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Military tension around Taiwan increased yesterday as China sent a record 52 fighter jets to the country’s air defense identification zone after the United States and five of its allies staged a major exercise naval shipyard east of Taiwan.
The incursion, announced last night by Taiwan’s defense ministry, included 36 nuclear-capable fighters and 12 bombers. This is the third time in four days that the People’s Liberation Army has set a new record for flights in Taiwan’s air buffer zone, bringing the total number of such flights to 145 since Friday.
Taiwanese officials have said that although it appears that Chinese military planes that entered its air defense buffer zone yesterday were engaged in an exercise targeting the United States and its allies, the scale of the activity of the PLA near Taiwan had reached a dangerous level. “This is approaching the brink of conflict,” a senior official told the Financial Times.
According to a statement by the Japan Maritime Self-Defense Force released earlier on Monday, the navies of the United States, Japan, United Kingdom, Canada, Netherlands and New Zealand led on Saturday and Sunday. a large exercise involving three aircraft carriers and 14 other warships. southwest of Okinawa.
Thanks for reading FirstFT Asia. Here is the rest of today’s news – Emily
Five other articles in the news
1. American oil peaks in 7 years following OPEC + decision U.S. oil prices surged after Opec and its allies refused to speed up plans to increase crude production, rejecting White House calls to help deal with a growing global energy crisis.
2. Facebook applications are experiencing widespread failure Facebook, WhatsApp and Instagram experienced widespread problems yesterday, cutting off access for people around the world to some of the most used services on the internet. The issues arose the day before a whistleblower who left the company this year was scheduled to testify at a Senate hearing.
3. United States urges China to fully honor trade deal signed with Trump The Biden administration yesterday criticized China for failing to live up to the trade deal it signed with the United States in the last year of the Trump administration, as it prepares for its first trade talks with Beijing.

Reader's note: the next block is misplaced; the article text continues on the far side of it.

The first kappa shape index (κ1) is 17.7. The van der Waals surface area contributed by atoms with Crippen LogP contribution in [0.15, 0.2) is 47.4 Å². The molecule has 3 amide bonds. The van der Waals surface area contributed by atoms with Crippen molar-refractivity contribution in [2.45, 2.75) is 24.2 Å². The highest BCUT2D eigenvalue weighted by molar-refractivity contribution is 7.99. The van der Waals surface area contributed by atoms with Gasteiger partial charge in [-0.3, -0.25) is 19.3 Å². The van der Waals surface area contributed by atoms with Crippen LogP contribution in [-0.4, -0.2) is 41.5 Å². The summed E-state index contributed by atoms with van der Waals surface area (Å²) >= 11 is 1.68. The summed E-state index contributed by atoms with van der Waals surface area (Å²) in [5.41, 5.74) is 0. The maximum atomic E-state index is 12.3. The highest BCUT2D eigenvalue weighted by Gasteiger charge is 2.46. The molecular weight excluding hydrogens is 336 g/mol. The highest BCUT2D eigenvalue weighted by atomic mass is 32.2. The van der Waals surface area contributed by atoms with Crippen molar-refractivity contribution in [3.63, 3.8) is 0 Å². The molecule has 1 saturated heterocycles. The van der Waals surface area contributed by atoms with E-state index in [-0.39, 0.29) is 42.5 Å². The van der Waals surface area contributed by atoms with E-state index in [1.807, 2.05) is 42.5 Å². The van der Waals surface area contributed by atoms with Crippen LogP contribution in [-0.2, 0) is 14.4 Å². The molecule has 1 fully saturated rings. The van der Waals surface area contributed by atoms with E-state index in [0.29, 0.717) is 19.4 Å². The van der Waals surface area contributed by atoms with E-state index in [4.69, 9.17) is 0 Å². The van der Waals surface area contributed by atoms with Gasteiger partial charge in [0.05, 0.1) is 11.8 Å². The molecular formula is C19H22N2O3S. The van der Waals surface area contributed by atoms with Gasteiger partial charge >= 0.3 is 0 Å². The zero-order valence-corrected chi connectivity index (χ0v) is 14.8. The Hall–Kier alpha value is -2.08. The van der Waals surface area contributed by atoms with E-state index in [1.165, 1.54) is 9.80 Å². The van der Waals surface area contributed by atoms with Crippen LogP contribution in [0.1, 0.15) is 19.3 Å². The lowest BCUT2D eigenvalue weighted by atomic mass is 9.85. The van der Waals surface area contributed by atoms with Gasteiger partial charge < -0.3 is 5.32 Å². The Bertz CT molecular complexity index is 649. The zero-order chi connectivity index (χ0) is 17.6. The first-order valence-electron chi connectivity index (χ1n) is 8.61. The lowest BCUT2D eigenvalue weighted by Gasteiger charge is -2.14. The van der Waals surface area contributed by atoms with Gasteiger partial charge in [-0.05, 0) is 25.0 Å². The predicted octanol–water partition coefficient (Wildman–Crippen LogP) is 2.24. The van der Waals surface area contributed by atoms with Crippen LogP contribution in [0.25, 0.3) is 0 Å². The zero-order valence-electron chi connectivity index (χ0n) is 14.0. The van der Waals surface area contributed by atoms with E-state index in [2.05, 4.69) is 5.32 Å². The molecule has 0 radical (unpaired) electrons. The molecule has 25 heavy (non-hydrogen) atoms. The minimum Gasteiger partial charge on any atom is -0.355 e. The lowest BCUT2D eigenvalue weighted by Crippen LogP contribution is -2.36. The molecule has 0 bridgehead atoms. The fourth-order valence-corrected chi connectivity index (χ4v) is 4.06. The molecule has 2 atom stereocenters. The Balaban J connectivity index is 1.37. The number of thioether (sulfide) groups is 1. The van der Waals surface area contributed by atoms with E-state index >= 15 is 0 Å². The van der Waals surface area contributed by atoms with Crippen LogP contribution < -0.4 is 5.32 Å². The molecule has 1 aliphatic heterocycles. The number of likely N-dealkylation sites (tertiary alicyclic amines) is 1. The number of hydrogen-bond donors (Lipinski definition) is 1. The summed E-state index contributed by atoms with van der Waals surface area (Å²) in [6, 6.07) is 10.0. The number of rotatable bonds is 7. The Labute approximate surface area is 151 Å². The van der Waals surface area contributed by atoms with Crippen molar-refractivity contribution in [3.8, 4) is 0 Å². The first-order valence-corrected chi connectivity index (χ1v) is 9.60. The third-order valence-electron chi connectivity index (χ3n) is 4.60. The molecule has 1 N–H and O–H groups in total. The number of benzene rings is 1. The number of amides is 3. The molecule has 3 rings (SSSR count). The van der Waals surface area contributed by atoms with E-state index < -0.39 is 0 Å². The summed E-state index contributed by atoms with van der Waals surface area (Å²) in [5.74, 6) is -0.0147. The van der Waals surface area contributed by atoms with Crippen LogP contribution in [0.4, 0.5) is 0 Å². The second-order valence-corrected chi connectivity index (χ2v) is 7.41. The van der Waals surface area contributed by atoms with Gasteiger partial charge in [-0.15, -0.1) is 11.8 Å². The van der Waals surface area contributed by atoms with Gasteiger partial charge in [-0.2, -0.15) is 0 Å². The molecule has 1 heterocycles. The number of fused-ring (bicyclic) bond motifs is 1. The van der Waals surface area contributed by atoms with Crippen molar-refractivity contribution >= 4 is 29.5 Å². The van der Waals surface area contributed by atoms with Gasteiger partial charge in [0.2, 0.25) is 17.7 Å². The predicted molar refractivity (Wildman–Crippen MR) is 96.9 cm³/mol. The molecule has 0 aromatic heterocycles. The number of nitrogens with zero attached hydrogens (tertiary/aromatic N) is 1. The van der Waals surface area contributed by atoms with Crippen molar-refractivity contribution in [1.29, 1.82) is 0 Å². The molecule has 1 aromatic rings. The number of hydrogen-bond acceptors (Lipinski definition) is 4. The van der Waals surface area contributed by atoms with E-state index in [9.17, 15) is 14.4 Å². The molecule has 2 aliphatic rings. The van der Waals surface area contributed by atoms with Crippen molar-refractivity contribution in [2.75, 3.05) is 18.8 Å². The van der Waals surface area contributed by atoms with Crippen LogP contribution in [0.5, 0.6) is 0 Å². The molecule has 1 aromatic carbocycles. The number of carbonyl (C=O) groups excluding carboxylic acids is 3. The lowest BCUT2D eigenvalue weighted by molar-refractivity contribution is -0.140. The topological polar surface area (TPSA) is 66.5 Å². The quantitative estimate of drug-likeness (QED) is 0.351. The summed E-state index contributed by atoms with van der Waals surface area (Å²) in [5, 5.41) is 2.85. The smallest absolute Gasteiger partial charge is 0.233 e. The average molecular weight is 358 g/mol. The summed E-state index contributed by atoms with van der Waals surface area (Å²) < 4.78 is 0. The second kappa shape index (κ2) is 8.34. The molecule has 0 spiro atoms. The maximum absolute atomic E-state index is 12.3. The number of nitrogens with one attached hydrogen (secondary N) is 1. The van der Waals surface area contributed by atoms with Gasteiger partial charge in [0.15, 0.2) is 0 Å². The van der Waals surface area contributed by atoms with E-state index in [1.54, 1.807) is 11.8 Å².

4. Evergrande suspends trading of shares Evergrande has suspended its shares in Hong Kong as the world’s most indebted real estate developer prepares for the eventual sale of its property management unit. The company is rushing to sell assets to improve its financial situation after missing payments on offshore bonds last month.
5. New Japanese PM prioritizes Chinese threat Fumio Kishida, who has just been confirmed as the 100th Prime Minister of Japan, has created a new post to address risks related to China in the areas of semiconductor supply chain, cybersecurity and property intellectual.
The day to come
Australian central bank meeting The Reserve Bank of Australia will meet today for its monthly meeting of policymakers. No policy changes are expected, but record interest rates are causing house prices to soar, putting more pressure on policymakers. (FT, Bloomberg)
2021 Nobel laureate in physics The physics prize will be announced today, the day after the joint Nobel Prize for medicine was awarded to scientists David Julius and Ardem Patapoutian, “for their discoveries of temperature and touch receptors”.
Microsoft’s Windows 11 Unveiling Today’s release will be a big time for Microsoft, which hopes its new software will boost sales of a new line of laptops that go on sale the same day.
What else do we read
Dealing with the Financial Literacy Crisis The need for widespread education on how to save and manage money is greater than ever. But when economist Annamaria Lusardi and her colleagues started measuring what Americans know about personal finance, they realized it wasn’t a topic that had been taken seriously by mainstream economics.
Evergrande fallout reverberates in China’s rice wine town Last year, authorities in the Chinese city of Shaoxing solved an urgent challenge: finding a developer to relaunch Rice Wine Town, a stalled tourism and real estate project. When Chinese real estate group Sunac China Holdings got involved, things improved. But now the project risks falling victim to the Evergrande debt crisis and Xi Jinping’s quest to cool house prices.
Electric vehicles: the revolution is finally here In a relatively short period of time, the transformation of the automotive industry from gasoline-powered cars to electric vehicles has gone from first to fifth, with huge implications for jobs, urban development and even geopolitics. Why is this happening now? Peter Campbell, global automotive industry correspondent, and Joe Miller, Frankfurt correspondent, explain. This is the first part of an FT series.
Why Germany is the healthiest country in the West Thirty years after the reunification of Germany, stereotypes about national character have been completely reversed. Instead, it’s the US and UK where politics seem increasingly prone to “angst, aggression” and all those other unattractive, so-called Teutonic qualities, writes Gideon. Rachman.
LinkedIn: how the professional networking site became personal The emphasis on career and networking has been what differentiates LinkedIn from rival social media platforms such as Facebook and Instagram. Over the past 18 months, however, users have increasingly turned to personal reflections, LinkedIn editor Dan Roth told the FT.
FT readers weighed in on their favorite restaurants in Singapore. Readers shared the city-state’s restaurants they love the most, from no-frills take-out to Michelin-starred smart – and they’re all mouthwatering.
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